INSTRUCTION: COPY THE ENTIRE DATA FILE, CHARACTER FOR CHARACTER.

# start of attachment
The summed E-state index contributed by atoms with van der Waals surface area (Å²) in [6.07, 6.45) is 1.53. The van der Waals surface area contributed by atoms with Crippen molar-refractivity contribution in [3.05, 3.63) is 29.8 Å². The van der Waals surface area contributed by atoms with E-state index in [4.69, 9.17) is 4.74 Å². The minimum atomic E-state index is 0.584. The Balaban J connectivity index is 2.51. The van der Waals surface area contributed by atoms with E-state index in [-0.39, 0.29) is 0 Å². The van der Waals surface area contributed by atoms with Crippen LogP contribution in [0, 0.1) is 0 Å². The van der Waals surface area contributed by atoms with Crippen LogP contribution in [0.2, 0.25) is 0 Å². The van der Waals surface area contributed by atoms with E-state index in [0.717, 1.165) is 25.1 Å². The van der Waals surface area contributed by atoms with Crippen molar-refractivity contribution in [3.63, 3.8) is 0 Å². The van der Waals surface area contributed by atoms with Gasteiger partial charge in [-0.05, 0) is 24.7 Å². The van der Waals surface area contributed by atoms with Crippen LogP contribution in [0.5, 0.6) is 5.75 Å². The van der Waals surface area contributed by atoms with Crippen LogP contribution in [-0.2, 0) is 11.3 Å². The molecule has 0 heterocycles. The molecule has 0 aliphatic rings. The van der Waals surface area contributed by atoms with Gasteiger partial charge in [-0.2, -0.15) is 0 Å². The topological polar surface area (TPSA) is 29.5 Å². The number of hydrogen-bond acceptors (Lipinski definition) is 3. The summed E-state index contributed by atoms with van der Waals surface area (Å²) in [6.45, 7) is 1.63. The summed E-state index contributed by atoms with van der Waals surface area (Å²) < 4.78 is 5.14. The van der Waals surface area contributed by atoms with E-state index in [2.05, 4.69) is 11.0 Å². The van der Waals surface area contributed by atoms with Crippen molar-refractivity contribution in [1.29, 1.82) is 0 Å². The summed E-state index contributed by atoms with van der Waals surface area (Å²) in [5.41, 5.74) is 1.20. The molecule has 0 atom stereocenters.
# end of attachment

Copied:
The summed E-state index contributed by atoms with van der Waals surface area (Å²) in [6.07, 6.45) is 1.53. The van der Waals surface area contributed by atoms with Crippen molar-refractivity contribution in [3.05, 3.63) is 29.8 Å². The van der Waals surface area contributed by atoms with E-state index in [4.69, 9.17) is 4.74 Å². The minimum atomic E-state index is 0.584. The Balaban J connectivity index is 2.51. The van der Waals surface area contributed by atoms with E-state index in [-0.39, 0.29) is 0 Å². The van der Waals surface area contributed by atoms with Crippen LogP contribution in [0, 0.1) is 0 Å². The van der Waals surface area contributed by atoms with Crippen LogP contribution in [0.2, 0.25) is 0 Å². The van der Waals surface area contributed by atoms with E-state index in [0.717, 1.165) is 25.1 Å². The van der Waals surface area contributed by atoms with Crippen molar-refractivity contribution in [3.63, 3.8) is 0 Å². The van der Waals surface area contributed by atoms with Gasteiger partial charge in [-0.05, 0) is 24.7 Å². The van der Waals surface area contributed by atoms with Crippen LogP contribution in [0.5, 0.6) is 5.75 Å². The van der Waals surface area contributed by atoms with Crippen LogP contribution in [-0.2, 0) is 11.3 Å². The molecule has 0 heterocycles. The molecule has 0 aliphatic rings. The van der Waals surface area contributed by atoms with Gasteiger partial charge in [-0.2, -0.15) is 0 Å². The topological polar surface area (TPSA) is 29.5 Å². The number of hydrogen-bond acceptors (Lipinski definition) is 3. The summed E-state index contributed by atoms with van der Waals surface area (Å²) in [6.45, 7) is 1.63. The summed E-state index contributed by atoms with van der Waals surface area (Å²) < 4.78 is 5.14. The van der Waals surface area contributed by atoms with E-state index in [2.05, 4.69) is 11.0 Å². The van der Waals surface area contributed by atoms with Crippen molar-refractivity contribution in [1.29, 1.82) is 0 Å². The summed E-state index contributed by atoms with van der Waals surface area (Å²) in [5.41, 5.74) is 1.20. The molecule has 0 atom stereocenters.